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Illustration: Shoshana Gordon/Axios

A new study finds a strong chance that climate change helped trigger the recent catastrophe that hit France's wine industry.

Driving the news: An extraordinary cold snap that gripped France in early April, just after a record-warm early spring, devastated grapes and other fruit crops.

  • New analysis by the research consortium World Weather Attribution shows that climate change made that disaster — a textbook example of a "false spring" event — up to 60% more likely.

Why it matters: As the world warms, growing seasons are shifting their timing, and frosts are changing their frequency and severity, too. The interaction between the two is making prized crops more vulnerable to large temperature swings.

How it works: Researchers focused on central France, in a region known for its Champagne.

  • They ran computer model simulations of the weather patterns that led to that event.
  • Some simulations included the current amount of human-caused greenhouse gases in the atmosphere, while others omitted these concentrations.
  • The models showed that climate change made April's cold snap less likely as the lowest temperatures have risen and frost episodes are less frequent now.

Yes, but: There's another dynamic at play, which is the timing of the start of growing seasons, and when vines reach a critical growth stage. Once researchers weighed this alongside the temperature shifts, they saw a clear climate connection.

  • Warming winters mean growing seasons start earlier, which leads to more mature vines being exposed to frigid temperatures if an Arctic outbreak occurs in April.
  • When vines are in the bud burst stage, as they were in early April, they're extremely vulnerable to frost, and by moving budburst earlier in the spring, climate change's influence made this damaging event about 60% more likely.

Go deeper: Greenhouse gases from food systems vastly underestimated

Go deeper

Ben Geman, author of Generate
Sep 8, 2021 - Economy & Business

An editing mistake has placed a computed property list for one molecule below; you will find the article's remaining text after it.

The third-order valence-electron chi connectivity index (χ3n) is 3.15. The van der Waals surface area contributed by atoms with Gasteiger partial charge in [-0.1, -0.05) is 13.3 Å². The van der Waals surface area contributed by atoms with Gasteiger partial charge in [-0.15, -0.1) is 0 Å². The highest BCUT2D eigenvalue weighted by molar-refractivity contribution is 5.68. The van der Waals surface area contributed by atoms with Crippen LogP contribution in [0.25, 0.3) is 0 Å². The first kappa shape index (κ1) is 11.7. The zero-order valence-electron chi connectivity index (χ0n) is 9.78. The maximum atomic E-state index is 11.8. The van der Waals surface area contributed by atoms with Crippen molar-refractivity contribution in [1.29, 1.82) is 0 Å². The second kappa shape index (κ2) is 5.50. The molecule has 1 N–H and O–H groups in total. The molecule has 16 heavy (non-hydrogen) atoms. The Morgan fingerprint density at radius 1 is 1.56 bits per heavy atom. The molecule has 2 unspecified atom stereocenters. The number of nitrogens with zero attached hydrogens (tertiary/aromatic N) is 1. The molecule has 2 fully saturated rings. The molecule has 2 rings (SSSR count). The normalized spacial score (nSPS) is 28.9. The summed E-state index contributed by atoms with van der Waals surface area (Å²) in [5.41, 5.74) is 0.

A new climate venture capital fund with big-name backers

Illustration: Eniola Odetunde/Axios

This morning brought the launch of a climate tech VC fund that's notable for its prominent backers and connective tissue to communities on the front lines of global warming.

Driving the news: Earthshot Ventures is a new early-stage investor in hardware and software companies that announced its presence today and the close of its first fund at $60 million.

2 hours ago - World

U.S. will give Russians written response to NATO demands, Blinken says

Blinken and Lavrov shake hands in Geneva. Photo: Russian Foreign Ministry / Handout/Anadolu Agency via Getty Images

Secretary of State Antony Blinken confirmed after a meeting with his Russian counterpart on Friday that the U.S. will provide written answers to Russia's security demands next week.

Why it matters: Russia claims to be waiting for "concrete answers" to its demands that NATO rule out further expansion and roll back its presence in eastern Europe before deciding its next steps on Ukraine. But the U.S. and NATO have called those proposals "non-starters," and Friday's meeting offered no breakthroughs, so it's unclear how written answers might change the equation.

More surprises await scientists at Antarctica's "Doomsday Glacier"

Cliffs along the edge of the Thwaites Ice Shelf in West Antarctica. Photo: James Yungel/NASA

Researchers like David Holland, an atmospheric scientist at New York University, are in a race to understand the fate of a massive glacier in West Antarctica that has earned a disquieting nickname: "The Doomsday Glacier."

Why it matters: Studies show the Thwaites Glacier (its official name) could already be on an irreversible course to melt during the next several decades to centuries, freeing up enough inland ice to raise global sea levels by at least several feet.